Just to clarify, I asked in the post; why OS/2 Warp is being used and not something like a modern Windows or Linux OS. OS/2 warp came out in 1994 according to Wikipedia. Yes, I do know that OS/2 was initially created from Microsoft and IBM back then, and it does have elements from Windows.

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Posted

In what way is OS/2 Warp "not like" Windows or Linux?

Windows and Linux have official support from their respective developers and plenty of third parties. Supposedly IBM still offers paid support for OS/2 and existing customers can request to buy licenses, that's as far as it goes, in essence though it's pretty much dead and buried. Not something I'd personally want to base a business off of nowadays.

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Posted

Does Steam run on OS/2?

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Posted

Just to clarify, I asked in the post; why OS/2 Warp is being used and not something like a modern Windows or Linux OS. OS/2 came out in 1994 according to Wikipedia.

OS/2 is stable on fully supported hardware, and there is no malware for it. There are legacy applications still running on OS/2; just ask the banking sector.

 

Simply put, why change a running system for the sake of change?

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Posted

probably ecommstation, a lot of POS software was written for OS/2/eCommstation. Lot of old tellers use DOS too. It's surprising but if it ain't broke dont fix it, plus when you are designing devices that only do one thing over and over again you want to keep things simply, the more complex the more likely they are to break, the harder it is to repair. 

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Posted

I just find it a little strange for a corporation to be using a 19 year old operating system especially OS/2 (if they truly are using OS/2 warp). I wouldn't doubt Kmart uses Windows 95 for their checkouts. Grocery stores and department stores could use a tablet now with an app that emulates what their checkout does currently.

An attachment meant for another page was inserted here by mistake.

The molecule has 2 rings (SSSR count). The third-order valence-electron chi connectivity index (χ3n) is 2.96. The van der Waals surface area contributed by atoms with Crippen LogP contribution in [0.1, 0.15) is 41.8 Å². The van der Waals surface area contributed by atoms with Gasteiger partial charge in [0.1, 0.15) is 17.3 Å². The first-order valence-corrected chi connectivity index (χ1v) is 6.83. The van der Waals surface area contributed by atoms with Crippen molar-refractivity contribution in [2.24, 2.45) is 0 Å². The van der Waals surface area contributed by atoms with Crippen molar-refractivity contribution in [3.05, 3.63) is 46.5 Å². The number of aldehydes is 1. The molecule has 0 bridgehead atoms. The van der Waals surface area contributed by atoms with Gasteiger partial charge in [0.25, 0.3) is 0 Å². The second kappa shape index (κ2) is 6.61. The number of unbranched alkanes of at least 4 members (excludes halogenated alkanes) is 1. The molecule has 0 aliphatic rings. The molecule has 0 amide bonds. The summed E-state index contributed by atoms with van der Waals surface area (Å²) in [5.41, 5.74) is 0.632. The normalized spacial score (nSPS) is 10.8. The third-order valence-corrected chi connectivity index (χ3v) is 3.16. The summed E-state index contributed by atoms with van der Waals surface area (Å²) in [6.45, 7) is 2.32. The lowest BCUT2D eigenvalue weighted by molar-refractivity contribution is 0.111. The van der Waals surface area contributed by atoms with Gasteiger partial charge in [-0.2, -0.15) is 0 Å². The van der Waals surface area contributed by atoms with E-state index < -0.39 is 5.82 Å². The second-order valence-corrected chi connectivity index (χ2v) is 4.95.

The difference is the application of the OS. Win95 is a consumer OS so wouldn't fit as well (although a lot of POS also ran on Win95/98 as well as XP and NT)

 

Age doesn't really factor in these OS's as they only have to do simple tasks and don't require modern technology. 

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Posted

The difference is the application of the OS. Win95 is a consumer OS so wouldn't fit as well (although a lot of POS also ran on Win95/98 as well as XP and NT)

 

Age doesn't really factor in these OS's as they only have to do simple tasks and don't require modern technology. 

I guess if it works, then it works and is good for what its needed for. There would be a lot of potential if companies switched over to using tablet computers like Android, IOS or Windows 8.

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Posted

and there is no malware for it.

Untrue, there were a few OS/2 viruses out there. I've personally run into samples of the MyName and Jiskefet viruses a couple of times back in the day. Not saying that it was common as it certainly wasn't, ranks up there with Linux malware, but there's no such thing as a bulletproof OS that's immune to malware.

 

Simply put, why change a running system for the sake of change?

Because things stagnate when they don't/can't evolve. What happens when something goes wrong, you need to add new systems but can't buy new licenses, you want to add new things into the system but can't, etc etc..? You get locked into something and you can't move on. Very bad from a business or technology standpoint.

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Posted

Well, I installed *a lot* of OS/2 back in the day, for many mission critical roles and government agencies. It is pretty bullet proof and there's still some ATMs that use OS/2 but not as many.  But I see no technical reason why you wouldn't want to use OS/2, particularly if your applications (such as POS here) is well understood, stable, documented, and "just worked". 

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Posted

Just to clarify, I asked in the post; why OS/2 Warp is being used and not something like a modern Windows or Linux OS. OS/2 warp came out in 1994 according to Wikipedia. Yes, I do know that OS/2 was initially created from Microsoft and IBM back then, and it does have elements from Windows.

 

The latest version of OS/2 came out in 2011 and the current beta in March 2013. It is called eComstation now.